Public Consultation for public transport in Malaysia is a lot different from public consultation in other parts of the world.
This is, as you might expect, a result of a “government knows best” mentality that directs the whole planning process.
In Malaysia, planning takes place in stages too – but decision making is sometimes ad hoc and unpredictable. A good example of this is the unexpected delay to the construction of a new station concourse & roof design of Bank Negara Komuter station – purportedly because then Prime Minister Abdullah Ahmad Badawi, while on a visit to Bank Negara, looked down at the construction project for the new station and made an offhand remark that the fancy new roof looked out of place next to the brutal concrete of Bank Negara.
No Real, Timely Information and No Real Meaningful Consultation
Never mind. The issue is that the public is not given real & timely information about the planning process and are not meaningfully consulted.
In other words, the public is not involved in the decision making. By the time the public is given the chance to submit their own views and ideas, (for example, during the “3 Month Public Display Period” specified by the Ministry of Transport), many vital decisions have already been made – which means that changes so late in the day would result in huge delays & cost overruns.
You can see our comments on the public display period here (scroll down to the bottom).
This is why TRANSIT believes that the public need to be involved in planning right from the beginning – and that is why the planning process needs to be broken down and made transparent and open and far more effective.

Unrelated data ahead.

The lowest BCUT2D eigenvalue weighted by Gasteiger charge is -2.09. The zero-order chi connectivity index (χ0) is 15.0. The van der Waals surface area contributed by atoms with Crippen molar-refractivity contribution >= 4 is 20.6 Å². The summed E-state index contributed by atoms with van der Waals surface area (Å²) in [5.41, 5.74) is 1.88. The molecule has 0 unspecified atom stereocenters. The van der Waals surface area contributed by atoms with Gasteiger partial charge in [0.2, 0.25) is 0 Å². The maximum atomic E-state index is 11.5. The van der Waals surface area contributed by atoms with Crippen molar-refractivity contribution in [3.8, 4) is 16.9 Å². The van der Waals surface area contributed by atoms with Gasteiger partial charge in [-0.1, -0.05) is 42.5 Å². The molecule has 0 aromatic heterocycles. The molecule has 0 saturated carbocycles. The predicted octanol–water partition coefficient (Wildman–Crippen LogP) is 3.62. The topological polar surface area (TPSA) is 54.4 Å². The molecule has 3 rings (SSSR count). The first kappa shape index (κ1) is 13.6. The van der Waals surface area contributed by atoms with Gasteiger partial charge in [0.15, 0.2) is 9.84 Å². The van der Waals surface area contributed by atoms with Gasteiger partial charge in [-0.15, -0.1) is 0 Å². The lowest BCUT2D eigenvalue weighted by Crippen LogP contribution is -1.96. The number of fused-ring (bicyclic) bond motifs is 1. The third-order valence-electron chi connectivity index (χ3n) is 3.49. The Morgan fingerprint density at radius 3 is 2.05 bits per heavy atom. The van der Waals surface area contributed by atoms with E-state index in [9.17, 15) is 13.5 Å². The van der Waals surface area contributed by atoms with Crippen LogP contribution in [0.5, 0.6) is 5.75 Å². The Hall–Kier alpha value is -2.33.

Public Consultation is Necessary
Some people may dismiss the idea of public consultation, suggesting that it will just lead to increased delays as people argue or try to push their own point of view ahead of the others.
But the truth is that, whether it is hidden or open, projects are still subject to delays because of disagreements among the decision-makers who are trying to push their own point of view.
Consider that it was back in 2004 (when the government was in the process of discussing the 9th Malaysia Plan) that then Deputy Prime Minister Najib announced the extensions of the LRT lines to Subang Jaya.
Consider the number of times the proposals have been changed, without reasons given. Major projects are delayed and delayed for a variety of reasons, and most of them are not really known to the public.
But at least with public consultation, there is a real awareness of the issues and push towards getting things done – because the rakyat know what they want.
On “NIMBY” & “Anti-Development” People
We also must not make the mistake of dismissing the public as bunch of whining, arguing “Not-In-My-Back-Yard” (NIMBY) people who are only interested in their own concerns.
Some people really want what is best for their community and not just for themselves. And some people just want the government and the planners to do things properly – because it is all of our best interest.
The Problem of Having Faith
Sometimes we are told that we should just have faith in the idea that the government or the engineers or the planners know what is best for us.
As a good example, look at the Selangor Structural Plan and the Infrastructure component of the Draft Local Plan – you will see that these documents produced for the same government, show vastly different plans for the LRT & Highway & KTM.